Like many music scribes, I am loath to call an album “perfect” in print; even the most iconic albums contain flaws that are easily picked apart. Sgt. Pepper’s Lonely Hearts Club Band, the 1967 breakthrough by the Beatles that has dominated Best Albums Ever lists since their inception, is a concept album whose concept falls apart at the third song; the clean, thudding lumber of Never Mind The Bollocks Here’s The Sex Pistols obscures its insurrectionary spirit; the big hits on Michael Jackson’s Thriller overshadow the lesser songs by too wide of a stretch. And Radiohead’s OK Computer—which has become, in a sense, the Sgt. Pepper of the alt-rock era—doesn’t quite sustain its elegant tension, succumbing to a bit of a dull stretch on the back end.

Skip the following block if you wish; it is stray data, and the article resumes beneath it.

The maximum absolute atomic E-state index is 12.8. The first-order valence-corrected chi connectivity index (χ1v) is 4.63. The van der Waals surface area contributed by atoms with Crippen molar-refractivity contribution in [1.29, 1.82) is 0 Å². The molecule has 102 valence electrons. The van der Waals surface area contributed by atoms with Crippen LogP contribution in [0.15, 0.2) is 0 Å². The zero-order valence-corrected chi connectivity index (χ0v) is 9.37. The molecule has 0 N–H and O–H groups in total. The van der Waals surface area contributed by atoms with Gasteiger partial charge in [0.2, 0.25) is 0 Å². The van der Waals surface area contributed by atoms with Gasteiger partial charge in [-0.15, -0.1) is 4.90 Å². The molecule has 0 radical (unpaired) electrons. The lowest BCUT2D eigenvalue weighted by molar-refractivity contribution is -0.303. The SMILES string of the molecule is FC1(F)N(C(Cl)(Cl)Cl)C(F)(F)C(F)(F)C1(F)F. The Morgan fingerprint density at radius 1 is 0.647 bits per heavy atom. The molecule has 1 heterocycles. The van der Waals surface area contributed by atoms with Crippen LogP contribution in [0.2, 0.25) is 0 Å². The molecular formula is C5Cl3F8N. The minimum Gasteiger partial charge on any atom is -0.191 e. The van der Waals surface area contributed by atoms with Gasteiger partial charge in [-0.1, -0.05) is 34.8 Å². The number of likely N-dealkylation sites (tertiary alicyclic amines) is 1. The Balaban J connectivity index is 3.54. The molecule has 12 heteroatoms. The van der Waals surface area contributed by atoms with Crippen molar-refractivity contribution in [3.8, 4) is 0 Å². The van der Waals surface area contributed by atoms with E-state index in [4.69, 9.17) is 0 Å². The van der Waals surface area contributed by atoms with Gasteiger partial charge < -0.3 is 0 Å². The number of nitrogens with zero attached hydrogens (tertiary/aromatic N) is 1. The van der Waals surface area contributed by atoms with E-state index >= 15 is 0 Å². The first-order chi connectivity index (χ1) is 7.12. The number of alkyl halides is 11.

This is all nitpicking. It’s also a bit disingenuous; the above list is (deliberately) made up of albums that, no matter their reputation, do have notable, but by no means crippling, flaws. But I truly believe there is such a thing as perfect music—at least according to my own not-so-exacting standards, which are not like baseball’s concrete rules for a “perfect game” in any way.
In pop music, “perfection” measures pleasure. Calling an album or song “perfect” is usually a sign that music has resulted in a system shock, whether because it landed directly on one’s soul, jolted a person’s nervous system, or caused the body to physically react.
Some active listeners recognize this experience as the rush they get from discovering brand-new music. [...]